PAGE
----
FHA mortgages should cost less. This is a government program that churns out billions of dollars in annual surpluses, money that comes from borrowers. If FHA mortgage loans were less costly then more people – especially first-time buyers – could buy homes. That would be great for buyers and also sellers, lenders, and brokers. It might save borrowers thousands of dollars over the life of the loan.

Let me explain.

The FHA is an insurance plan. It charges premiums like any insurance program. Those premiums are set aside in a reserve fund to assure that lenders get paid if a borrower defaults on a loan. Because the FHA backs individual mortgages — and because lenders know that the FHA will pay their claims in the event of foreclosure – qualified borrowers can obtain financing with just 3.5% down.

Where the Money Goes

Congress says the FHA must maintain a 2% capital ratio. That means the cash in the reserve fund must equal 2% of all the claims the FHA might face if there are lots of foreclosures. Keep your eye on the 2% figure.

In fiscal year 2019 – the period that ended September 30th – the FHA had a surplus. A HUGE surplus. It’s cash reserves increased by $8.7 billion. Its capital ratio reached 4.84%, more than twice as much as the 2% Congress demands.

If the FHA was a private company shareholders would cheer. They would want bigger dividends. But the FHA is not a private company. It’s part of the federal government. It exists to benefit taxpayers. If it’s doing so well doesn’t that mean premiums are too high?

FHA Mortgage Premiums

Suppose you need a $250,000 mortgage. The interest rate is 4% fixed over 30 years. Your costs look like this:

Under the FHA program there’s an upfront mortgage insurance premium (the upfront MIP) equal to 1.75% of the mortgage amount. In this example that’s $4,375. However, under FHA rules you don’t have to pay the upfront MIP. It can be added to the mortgage balance. The actual mortgage amount is now $254,375.

At 4% interest over 30 years the monthly cost for principal and interest is $1,214.42.

In addition to the monthly payment for principal and interest there is also a second type of FHA insurance cost, the .85% annual mortgage insurance premium (the annual MIP) charged on the base mortgage amount, $250,000 in this example. It amounts to $177.08 per month in the first year.

The monthly payment is now $1,391.51.

You can see that FHA insurance costs are a big chunk of the monthly payment. That’s a problem because when FHA lenders look at loan applications they check the debt-to-income ratio – the DTI. If monthly debt payments are too high borrowers may not get financing.

The Debt-to-Income Problem

It turns out that even tiny changes in mortgage costs can impact a lot of people. Back in September mortgage rates rose by .07% in a week. They increased to 3.56%. That’s a very low rate by historical standards. Even so, many people felt the pain of such a small increase. According to Black Knight, the “refinanceable” population – the number of high-quality refinance candidates with 20% down and credit scores of at least 720 – fell by 1.9 million potential borrowers. In addition, large numbers of marginal borrowers are also impacted by even small mortgage cost changes.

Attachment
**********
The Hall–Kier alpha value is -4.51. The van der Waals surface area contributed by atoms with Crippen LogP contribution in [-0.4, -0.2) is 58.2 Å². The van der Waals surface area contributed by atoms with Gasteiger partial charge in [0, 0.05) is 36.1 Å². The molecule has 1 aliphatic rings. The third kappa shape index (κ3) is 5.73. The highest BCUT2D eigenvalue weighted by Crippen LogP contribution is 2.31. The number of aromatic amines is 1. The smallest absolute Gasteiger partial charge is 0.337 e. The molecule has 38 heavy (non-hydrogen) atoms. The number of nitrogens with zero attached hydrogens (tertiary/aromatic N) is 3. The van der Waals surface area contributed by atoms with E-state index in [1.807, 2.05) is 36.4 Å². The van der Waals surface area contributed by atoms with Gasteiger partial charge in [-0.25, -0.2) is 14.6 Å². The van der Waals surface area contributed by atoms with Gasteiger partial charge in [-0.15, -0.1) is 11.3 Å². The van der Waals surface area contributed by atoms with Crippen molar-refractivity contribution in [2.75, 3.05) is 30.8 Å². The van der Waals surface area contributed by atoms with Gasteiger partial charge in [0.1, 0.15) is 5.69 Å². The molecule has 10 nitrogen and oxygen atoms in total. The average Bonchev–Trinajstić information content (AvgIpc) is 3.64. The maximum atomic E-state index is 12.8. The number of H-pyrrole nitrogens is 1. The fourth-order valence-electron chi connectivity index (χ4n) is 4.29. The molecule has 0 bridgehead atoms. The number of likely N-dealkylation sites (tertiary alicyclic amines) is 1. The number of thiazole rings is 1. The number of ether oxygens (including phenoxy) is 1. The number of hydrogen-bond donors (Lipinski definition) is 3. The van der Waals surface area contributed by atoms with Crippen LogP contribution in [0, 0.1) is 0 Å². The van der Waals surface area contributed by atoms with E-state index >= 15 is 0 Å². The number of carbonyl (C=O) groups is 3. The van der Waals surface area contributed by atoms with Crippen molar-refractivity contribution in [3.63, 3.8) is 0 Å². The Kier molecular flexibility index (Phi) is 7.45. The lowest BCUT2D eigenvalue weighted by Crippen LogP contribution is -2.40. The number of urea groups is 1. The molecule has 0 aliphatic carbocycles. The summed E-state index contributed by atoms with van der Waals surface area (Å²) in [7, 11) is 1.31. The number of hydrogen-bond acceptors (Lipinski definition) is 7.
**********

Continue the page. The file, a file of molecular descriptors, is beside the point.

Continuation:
HUD itself has had problems dealing with FHA borrower debt. The FHA program likes borrowers with DTIs below 43%. However, in fiscal year 2018 nearly 25% of all FHA borrowers were above 50%. The situation is so bad that in March the government posted new FHA rules to cut down on high-DTI borrowers.

How HUD Can Cut FHA Insurance Costs

HUD has good reasons to cut FHA insurance rates.

First, FHA reserves are more than double congressional requirements.

Second, a reduction in monthly loan costs will result in lower DTI levels and less risk for the FHA program.

Third, the FHA mortgage program is a major source of funding for first-time borrowers. Almost 83% of the purchase mortgage insured by FHA in FY2019 went to first-time buyers. Additional FHA borrowers will be able to buy homes if insurance costs are lower. As we saw with the Black Knight figures, even small changes in mortgage costs can greatly enlarge – or shrink – the pool of qualified borrowers. In turn, more real estate demand means stronger home prices, something sellers very much favor.

How can FHA insurance premiums be cut? There are several options.

HUD can cut the upfront MIP from 1.75% to something lower. While this seems attractive the financial result will be small. That’s because most FHA borrowers elect to finance the upfront MIP so the cost is only reflected in a minor increase in the monthly mortgage payment.

A better option is to reduce the annual mortgage insurance premium. In 2008, for example, it was set at .50% rather than the .85% seen by most FHA borrowers today. The difference for a $250,000 mortgage would be a reduction in the annual MIP from $177.08 a month to $104.17 monthly. That’s a difference of $72.91 per month, enough to realistically help many borrowers who are near or over debt-to-income limits.

Not only is an FHA insurance premium sensible, it may be more likely than we think. While some in Washington want to keep the capital ratio where it is or aim even higher, this is an election year. What better way to please lots of people nationwide then to cut FHA mortgage costs? Millions of people would be impacted – including a lot who vote.